By Lynne Gray, PhD
Note: This opera will be streamed to www.metopera.org for 23 hours.
Wednesday, May 6
Saariaho’s L’Amour de Loin ~ 2 HRS 21 MIN
Starring Susanna Phillips, Tamara Mumford, and Eric Owens, conducted by Susanna Mälkki. From December 10, 2016.
The Met has presented only two operas by women in its entire history: Ethel Smyth’s “Der Wald,” in 1903; and Kaija Saariaho’s “L’Amour de Loin,” (“Love from Afar”) in 2016 – 15 years after its remarkably successful premiere in Salzburg. Happily, the Met recently signaled that it would begin to correct this dismal record by commissioning operas from such accomplished female composers as Missy Mazzoli and Jeanine Tesori. We’ll see!
This production also features another long overdue event – the Met debut of conductor Susanna Mälkki. Mälkki is an innovative modern musician at the top of her form – a crucial requirement for conducting this “spectral” score, written with almost no underlying rhythmic pulse. She was able to elicit the score’s very precise sounds in ways that were responsive to both the drama and the singers. The key aspect to appreciate in this very contemporary music is the ‘texture’ of the sound, which is often quite complex. In spectralism, the notion of a chromatic scale is completely abandoned in favor of taking sound (in all of its complexity) as the building block, and then music becomes the art of manipulating sound. In this way, timbre takes a prominent role. According to Tristan Murail, this music “is ultimately sound evolving in time.” In other words, for most of us, we will have to hear it to understand how different – but how beautiful – this new music can be.
Saariaho’s ideas for the opera evolved over nearly eight years. She had been living in Paris since 1982, and was the only woman who worked at IRCAM, Pierre Boulez’s trailblazing research institute for electro-acoustic music and the science of sound. IRCAM was where Saariaho refined the extraordinary ear for timbre and texture that has become her signature as a composer. It was there that she also become familiar with La vida breve by one of the first great 12th-century troubadours, Jaufré Rudel. She first set a Jaufré poem to music in Lonh in 1996, for soprano and electronic instruments. Then, having secured an advance commitment from Salzburg Festival director Gerard Mortier to stage the opera, Saariaho began L’Amour de loin in 1999. In a 2019 poll of critics for The Guardian, “L’Amour de loin” was ranked the sixth greatest classical music work of the 21st century.
Production designer Robert Lepage and set designer Michael Curry have filled the entire Met stage with spectacular ribbons of glimmering LED lights that extend across the full length of the stage and even over the orchestra pit. Strip after strip of thousands of twinkling LED’s stretching across from one side to the other are mostly used to represent the sea, but they also surround the strange mechanical structure that represents each of the lover’s home coasts. “Lightscape image designer” Lionel Arnould paints constantly shifting washes of color that vary from evocative abstractions to almost realistic representations of the Mediterranean. It is breathtakingly beautiful, and suits Saariaho’s music to a “T”. Again, there is just no way to describe it in words – or even in still pictures – since it is a constantly changing and moving “lightscape.” You will just have to look at it yourself!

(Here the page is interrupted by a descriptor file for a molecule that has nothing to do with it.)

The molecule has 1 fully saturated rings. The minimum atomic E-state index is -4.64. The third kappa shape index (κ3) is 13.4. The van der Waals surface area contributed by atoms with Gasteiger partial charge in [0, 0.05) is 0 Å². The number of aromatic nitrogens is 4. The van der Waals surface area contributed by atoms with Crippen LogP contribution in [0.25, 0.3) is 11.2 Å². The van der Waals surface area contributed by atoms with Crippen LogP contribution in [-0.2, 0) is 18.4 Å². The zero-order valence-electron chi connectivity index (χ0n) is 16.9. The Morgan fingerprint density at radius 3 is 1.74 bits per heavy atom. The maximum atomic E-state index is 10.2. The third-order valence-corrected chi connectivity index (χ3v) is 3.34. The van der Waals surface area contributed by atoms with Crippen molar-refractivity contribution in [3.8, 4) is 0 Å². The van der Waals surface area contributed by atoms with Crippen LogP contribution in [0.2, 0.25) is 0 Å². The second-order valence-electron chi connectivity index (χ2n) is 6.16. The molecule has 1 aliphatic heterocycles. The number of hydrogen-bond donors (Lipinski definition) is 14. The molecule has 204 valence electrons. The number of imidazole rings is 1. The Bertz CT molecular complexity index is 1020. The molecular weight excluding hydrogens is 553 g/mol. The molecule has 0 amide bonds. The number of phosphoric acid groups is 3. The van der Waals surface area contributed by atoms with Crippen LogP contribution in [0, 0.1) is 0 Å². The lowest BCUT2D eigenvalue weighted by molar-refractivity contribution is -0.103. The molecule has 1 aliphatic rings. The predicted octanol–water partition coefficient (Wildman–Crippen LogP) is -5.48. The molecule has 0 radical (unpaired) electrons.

Eric Owens (we’ve seen him lately in Porgy and Bess and in Das Rheingold) is Jaufré Rudel, a troubadour in 12th century Aquitaine who has become tired of his hedonistic life as a privileged nobleman and longs for an idealized love. A Pilgrim (Tamara Mumford) tells him his perfect love does, in fact, exist, but that she is far across the sea. Her name is Clémence (Susanna Phillips), Countess of Tripoli (on the Mediterranean in modern day Libya). The magic of the characters’ inner lives as each explores (from afar) the meaning of love, longing, life, and death is beautifully described by Saariaho’s hypnotic score. “When I started to write this piece, I had to draw on all the musical resources I had used up till then, and all my experience,” she recalled. “I felt that I needed to stretch my music in different directions.”
There is precious little to the plot of L’Amour de loin. As we have seen, it is very loosely based on the legend of a French troubadour prince, Jaufré Rudel (c. 1100-c. 1147), and it tells of Jaufré’s idealized love for a woman he has never seen – Clémence, countess of a Crusader colony on the other side of the Mediterranean in Libya. Messages move back and forth over the sea – carried by an unnamed, androgynous, seafaring Pilgrim until Jaufré can stand it no longer and must undertake the fateful journey to at last meet his love.
And you must also undertake the journey to see and hear this one for yourself – once again words completely fail to describe anything close to the sights and sounds of this groundbreaking modern opera.
1. Susanna Mälkki, principal guest conductor at the L.A. Phil and chief conductor of the Helsinki Philharmonic. Picture Credit: LA Times – Chris Lee.
2. Susanna Phillips and Eric Owens in Robert Lepage’s production of L’Amour de Loin at the Met.
Picture Credit: Beatriz Schiller.
3. “L’Amour de Loin” at the Metropolitan Opera. Credit… Ken Howard | Metropolitan Opera.
4. Tamara Mumford as The Pilgrim in Saariaho’s L’Amour de Loin at the Metropolitan Opera. Credit… Ken Howard | Metropolitan Opera.
5. Eric Owens as Jaufré in Saariaho’s L’Amour de Loin at the Metropolitan Opera. Credit… Ken Howard | Metropolitan Opera.
6. Eric Owens as Jaufré and Susanna Phillips as Clémence in Saariaho’s L’Amour de Loin at the Metropolitan Opera. Credit… Ken Howard | Metropolitan Opera.